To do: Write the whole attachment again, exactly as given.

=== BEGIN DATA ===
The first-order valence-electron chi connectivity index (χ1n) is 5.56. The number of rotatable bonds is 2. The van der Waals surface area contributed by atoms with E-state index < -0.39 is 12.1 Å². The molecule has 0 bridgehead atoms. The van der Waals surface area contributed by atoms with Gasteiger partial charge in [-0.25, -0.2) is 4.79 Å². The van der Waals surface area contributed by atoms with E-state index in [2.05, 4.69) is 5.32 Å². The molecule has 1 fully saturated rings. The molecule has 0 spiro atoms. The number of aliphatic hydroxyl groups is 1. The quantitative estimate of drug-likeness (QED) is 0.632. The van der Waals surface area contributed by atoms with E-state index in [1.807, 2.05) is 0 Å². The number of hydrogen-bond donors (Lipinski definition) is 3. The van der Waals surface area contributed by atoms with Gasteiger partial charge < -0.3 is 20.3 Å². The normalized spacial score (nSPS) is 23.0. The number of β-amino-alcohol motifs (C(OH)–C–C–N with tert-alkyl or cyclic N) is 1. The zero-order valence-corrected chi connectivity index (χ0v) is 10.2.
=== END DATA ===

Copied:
The first-order valence-electron chi connectivity index (χ1n) is 5.56. The number of rotatable bonds is 2. The van der Waals surface area contributed by atoms with E-state index < -0.39 is 12.1 Å². The molecule has 0 bridgehead atoms. The van der Waals surface area contributed by atoms with Gasteiger partial charge in [-0.25, -0.2) is 4.79 Å². The van der Waals surface area contributed by atoms with E-state index in [2.05, 4.69) is 5.32 Å². The molecule has 1 fully saturated rings. The molecule has 0 spiro atoms. The number of aliphatic hydroxyl groups is 1. The quantitative estimate of drug-likeness (QED) is 0.632. The van der Waals surface area contributed by atoms with E-state index in [1.807, 2.05) is 0 Å². The number of hydrogen-bond donors (Lipinski definition) is 3. The van der Waals surface area contributed by atoms with Gasteiger partial charge < -0.3 is 20.3 Å². The normalized spacial score (nSPS) is 23.0. The number of β-amino-alcohol motifs (C(OH)–C–C–N with tert-alkyl or cyclic N) is 1. The zero-order valence-corrected chi connectivity index (χ0v) is 10.2.